Wai adds that, on a practical level, they’d like to be less worried about money. “Our ideas are now tempered by trying to break even, and I can’t wait to be free of that shackle,” he says. ArtsRiot, which is a full-time job for both Wai and McHenry, supports itself through online advertising, events, art sales and studio rentals.
A visitor to ArtsRiot passes through the main gallery and a small lounge into a space divided into six artist studios. Current occupants include spray-paint artist Scottie Raymond, textile artist and photographer Suzanne Dollois, painter and illustrator Will Barker, poet Trevien Stanger, designers Giovanna Jager and Tyler Hopkins, and the space’s newest additions, multimedia artists Bryan Miller and Phoebe Low. While the ArtsRiot tenants are creatively diverse, Wai and McHenry made sure each artist had one thing in common: a commitment to community involvement and working collaboratively.
ArtsRiot has a long list of events, collaborations and developments in the works; the excitement is almost palpable when Wai and McHenry talk about them.
While they already employ a number of interns from area colleges, the pair intends to flesh out the educational component of ArtsRiot. “One of my loves is teaching,” Wai explains. “We can’t do everything ourselves, and we’re working on structuring the company so that we can get people who are interested in the ArtsRiot components involved.”
For example, McHenry and Wai are planning a series of summer workshops on design, photography and healthy living. They’re also working on getting involved with Burlington’s burgeoning food-truck scene this summer.
Other ArtsRiot partners include the Winooski Natural Resources Conservation District and ECHO Lake Aquarium and Science Center’s Connecting the Drops project, which aims to maintain public awareness of water-quality issues through a public art and education display in downtown Burlington. Essex Junction-based Darkroom Gallery’s annual Champlain Valley Photo Slam will be held at ArtsRiot during Memorial Day weekend and ArtsRiot will join Burlington’s New City Galerie to put on a collaborative, community-centric exhibition.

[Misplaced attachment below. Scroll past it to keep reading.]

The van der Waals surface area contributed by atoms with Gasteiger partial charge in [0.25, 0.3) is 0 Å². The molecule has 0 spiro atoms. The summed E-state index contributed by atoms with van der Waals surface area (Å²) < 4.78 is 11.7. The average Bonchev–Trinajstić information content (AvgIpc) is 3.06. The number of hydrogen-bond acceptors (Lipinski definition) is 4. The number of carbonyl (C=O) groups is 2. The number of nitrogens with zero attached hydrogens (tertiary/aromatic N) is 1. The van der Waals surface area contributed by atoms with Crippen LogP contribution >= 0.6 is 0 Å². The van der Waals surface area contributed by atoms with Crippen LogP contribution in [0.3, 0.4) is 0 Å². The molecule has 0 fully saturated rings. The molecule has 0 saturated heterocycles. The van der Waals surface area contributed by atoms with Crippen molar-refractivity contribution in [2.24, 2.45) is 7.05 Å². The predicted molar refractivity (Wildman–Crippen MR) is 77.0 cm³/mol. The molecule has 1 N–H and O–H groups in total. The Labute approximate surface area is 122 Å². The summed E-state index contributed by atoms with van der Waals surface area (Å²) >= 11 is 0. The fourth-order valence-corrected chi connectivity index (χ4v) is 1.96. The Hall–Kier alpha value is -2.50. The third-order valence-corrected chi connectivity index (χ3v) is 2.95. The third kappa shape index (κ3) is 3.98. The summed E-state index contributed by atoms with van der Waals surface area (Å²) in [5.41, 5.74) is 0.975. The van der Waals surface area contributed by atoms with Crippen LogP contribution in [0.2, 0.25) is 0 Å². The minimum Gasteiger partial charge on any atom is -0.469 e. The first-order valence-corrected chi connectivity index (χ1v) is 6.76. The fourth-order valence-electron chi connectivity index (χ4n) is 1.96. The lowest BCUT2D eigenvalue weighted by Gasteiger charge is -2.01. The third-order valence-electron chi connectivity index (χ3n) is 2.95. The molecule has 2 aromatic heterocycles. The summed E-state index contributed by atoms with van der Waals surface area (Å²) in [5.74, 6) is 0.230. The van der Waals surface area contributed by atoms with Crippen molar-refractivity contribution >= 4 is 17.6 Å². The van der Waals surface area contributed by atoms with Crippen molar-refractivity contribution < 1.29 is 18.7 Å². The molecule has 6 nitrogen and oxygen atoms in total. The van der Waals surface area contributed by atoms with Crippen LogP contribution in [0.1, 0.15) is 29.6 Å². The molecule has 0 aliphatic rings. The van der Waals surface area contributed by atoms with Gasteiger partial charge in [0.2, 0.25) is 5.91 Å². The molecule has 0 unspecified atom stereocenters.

Last September, for the South End Art Hop, Wai and McHenry hosted a block party in the Curtis Lumber parking lot. They had six artists painting live, a lineup of bands and food trucks. The idea was to show art in progress while having a big party. They also loaned out their colorful van as a shuttle for the event, a role the vehicle reprised during December’s Holiday sHop. ArtsRiot is working on a plan to fund a South End Arts District shuttle using the van this summer.
In an impressively short time, Wai and McHenry have transformed ArtsRiot from an amorphous digital entity into an active for-profit organization that seems to have a finger on Burlington’s pulse.
“We have a lot going on,” Wai says, “but we’re excited for it.”
ArtsRiot is at 420 Pine Street in Burlington. artsriot.com
The print version of this article was headlined "Riot Squad".